Skateboarding Shenanigans

2016_10

A 20 year-old man with no PMH presents to the ED after skateboarding injury. He states he was skateboarding around a construction site when he felt a sharp object cut the back of his right leg. Vitals are within normal limits.

What do you see?
Large linear laceration to the posterior right ankle. There is also visible disruption of of the achilles tendon. 

 

What structures are you concerned about?

Achilles tendon injury/ rupture

achilles
achillesrupture

 

  • Anatomy: The Achilles tendon (calcaneal tendon) attaches several muscles from the posterior leg to the calcaneus. These muscles include gastrocnemius, soleus, and plantaris. When these muscles are activated, it causes the foot to plantar flex at the ankle.
  • Achilles tendon rupture mechanisms: 
    • Penetrating trauma like in this patient
    • Usually occurs from blunt or sports-related trauma – think the “episodic athlete”, a person who normally does not exercise and attempts to engage in physical activity.
      • Forced plantar flexion
      • Sudden dorsiflexion in a plantar flexed foot
      • Usually accompanied with a “pop” sensation

 

What physical exam finding may help you?

Thompson Test
Have the patient in prone position with foot hanging off the stretcher and then squeeze the calf. Normally, you should see plantar flexion of the foot if the Achilles tendon is intact. This motion may be absent if there is complete rupture of the tendon.  

 

What would be your workup in the ED?
  • Always go through your ABCDEs.
  • Labs: Pre-operative tests for surgery
  • Imaging: In this case, since the patient has an open wound, it would be a good idea to get an x-ray to make sure there aren’t any foreign bodies
    • Triangle of Kager: Radiographic triangle formed by the Achilles, calcaneus, and tibia. Injury to the Achilles (or ankle in general) can cause blood to pool in this area creating a dark triangle on imaging.

Screen Shot 2016-10-03 at 2.59.10 PM.png

 

What will you do for our patient in the ED? What is the definitive treatment?
  • Pain control!
  • Don’t forget Tdap vaccination!
  • Antibiotic prophylaxis may be a good idea for a wound this size, especially since construction sites are not the most sterile of environments. 1-2 grams of cefazolin is often given, but pressure irrigation with saline will be most important in infection prevention.
  • Surgery vs. Non-operative care: In cases of closed achilles tendon rupture, there is debate about operative vs non-operative treatment. Surgical repairs result in more rapid healing time and lower rates of recurrent rupture. Advocates of conservative treatment state that there is no long-term difference in power, range of motion, and function with nonsurgical treatment, and patients do not incur risk of possible surgical complications such as infection. Patients who are not admitted for immediate surgery should be splinted in equinus (plantar flexed) and follow-up with orthopedics.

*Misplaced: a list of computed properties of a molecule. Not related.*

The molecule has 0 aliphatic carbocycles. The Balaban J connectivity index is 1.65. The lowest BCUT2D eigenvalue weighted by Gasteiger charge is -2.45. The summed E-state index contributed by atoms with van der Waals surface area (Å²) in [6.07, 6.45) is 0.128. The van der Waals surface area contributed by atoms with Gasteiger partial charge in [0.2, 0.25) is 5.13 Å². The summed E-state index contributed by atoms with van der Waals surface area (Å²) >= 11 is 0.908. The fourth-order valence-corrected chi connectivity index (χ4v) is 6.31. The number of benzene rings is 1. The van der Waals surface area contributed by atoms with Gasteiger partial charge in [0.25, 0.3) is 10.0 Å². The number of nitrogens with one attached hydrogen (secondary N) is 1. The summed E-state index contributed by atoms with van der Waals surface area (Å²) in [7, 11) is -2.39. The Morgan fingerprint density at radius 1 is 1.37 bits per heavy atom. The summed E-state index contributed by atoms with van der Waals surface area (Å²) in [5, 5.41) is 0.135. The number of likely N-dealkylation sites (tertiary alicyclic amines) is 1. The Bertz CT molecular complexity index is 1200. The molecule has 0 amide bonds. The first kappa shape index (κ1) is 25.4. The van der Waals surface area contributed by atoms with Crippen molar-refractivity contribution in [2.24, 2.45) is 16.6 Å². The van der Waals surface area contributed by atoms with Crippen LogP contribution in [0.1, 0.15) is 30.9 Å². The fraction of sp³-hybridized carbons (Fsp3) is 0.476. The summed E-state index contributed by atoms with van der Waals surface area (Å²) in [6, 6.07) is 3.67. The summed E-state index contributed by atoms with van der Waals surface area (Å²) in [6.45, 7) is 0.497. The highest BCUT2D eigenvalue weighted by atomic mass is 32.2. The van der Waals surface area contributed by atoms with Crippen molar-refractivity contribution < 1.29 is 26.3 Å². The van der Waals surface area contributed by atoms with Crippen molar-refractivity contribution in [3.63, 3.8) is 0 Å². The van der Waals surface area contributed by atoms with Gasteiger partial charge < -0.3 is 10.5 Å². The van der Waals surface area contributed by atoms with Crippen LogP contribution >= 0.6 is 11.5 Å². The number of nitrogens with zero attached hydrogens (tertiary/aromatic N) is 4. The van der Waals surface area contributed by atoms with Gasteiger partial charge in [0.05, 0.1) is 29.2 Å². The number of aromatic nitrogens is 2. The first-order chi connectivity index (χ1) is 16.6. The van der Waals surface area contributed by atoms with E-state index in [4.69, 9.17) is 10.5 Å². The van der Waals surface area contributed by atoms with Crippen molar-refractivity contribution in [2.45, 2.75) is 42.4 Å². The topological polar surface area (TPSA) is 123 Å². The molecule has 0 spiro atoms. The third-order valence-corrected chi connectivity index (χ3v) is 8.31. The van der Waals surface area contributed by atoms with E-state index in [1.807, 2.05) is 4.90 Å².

• Back to our patient: He will likely have surgical repair since his wound is already open, and contamination may be asssumed. He likely needs a wash out of the area regardless.

 

What is our disposition for this patient?

Admit for immediate surgery vs washout, laceration repair, plantar flex splint, and orthopedic follow-up.

References:
Karadshes,M. Achilles Tendon Rupture. Othrobullets. http://www.orthobullets.com/foot-and-ankle/7021/achilles-tendon-rupture
Mittal,A. Management of TendoAchilles Rupture.  http://www.slideshare.net/mittal87/management-of-tendoachillis-rupture

 

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Karen

EM Resident PGYII

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5 comments for “Skateboarding Shenanigans

  1. ablumenberg
    October 8, 2016 at 12:07 am

    With thorough irrigation would prophylactic antibiotics truly be beneficial?

    • Ian deSouza
      October 8, 2016 at 6:46 pm

      Good point Blumenberg. Probably not, but this is a “complicated wound” – deep with visible tendon rupture and “what not”. Most studies that demonstrate no benefit of prophylactic antibiosis involve wounds that are “uncomplicated”.

      • ablumenberg
        October 9, 2016 at 10:36 am

        Agreed, and I probably would put this patient on prophylactic antibiotics in real life, but there is an argument to be made that prophylactic antibiotics do not decrease the rate of infection and only change the epidemiology of drug resistant infections in complex lacerations.

        Aggressive irrigation is known to decrease infection risk and has no substantial adverse effects. Karen emphasized this nicely in the case presentation. That leg needs to go under the faucet!

        • Ian deSouza
          October 9, 2016 at 3:21 pm

          Probably true, but to date, there is no evidence to support that logical argument. The specific question of administering antibiotic prophylaxis for “complicated” lacerations has not been studied. That is really the point I was trying to make.

          One could (and commonly does) pose a counter-argument that wound is contaminated and needs antibiotics to prevent a deep space infection/abscess and/or failed surgical outcome. It becomes a risk/benefit analysis, somewhat subjective (especially if you are the one who will operate) without any data.

    • dzeccola
      October 9, 2016 at 10:39 pm

      Yea, if it was nice clean gash…maybe. But that’s a beefy wood with rough edges. I’m not sure I could be confident I really got that clean enough to not give Abx.

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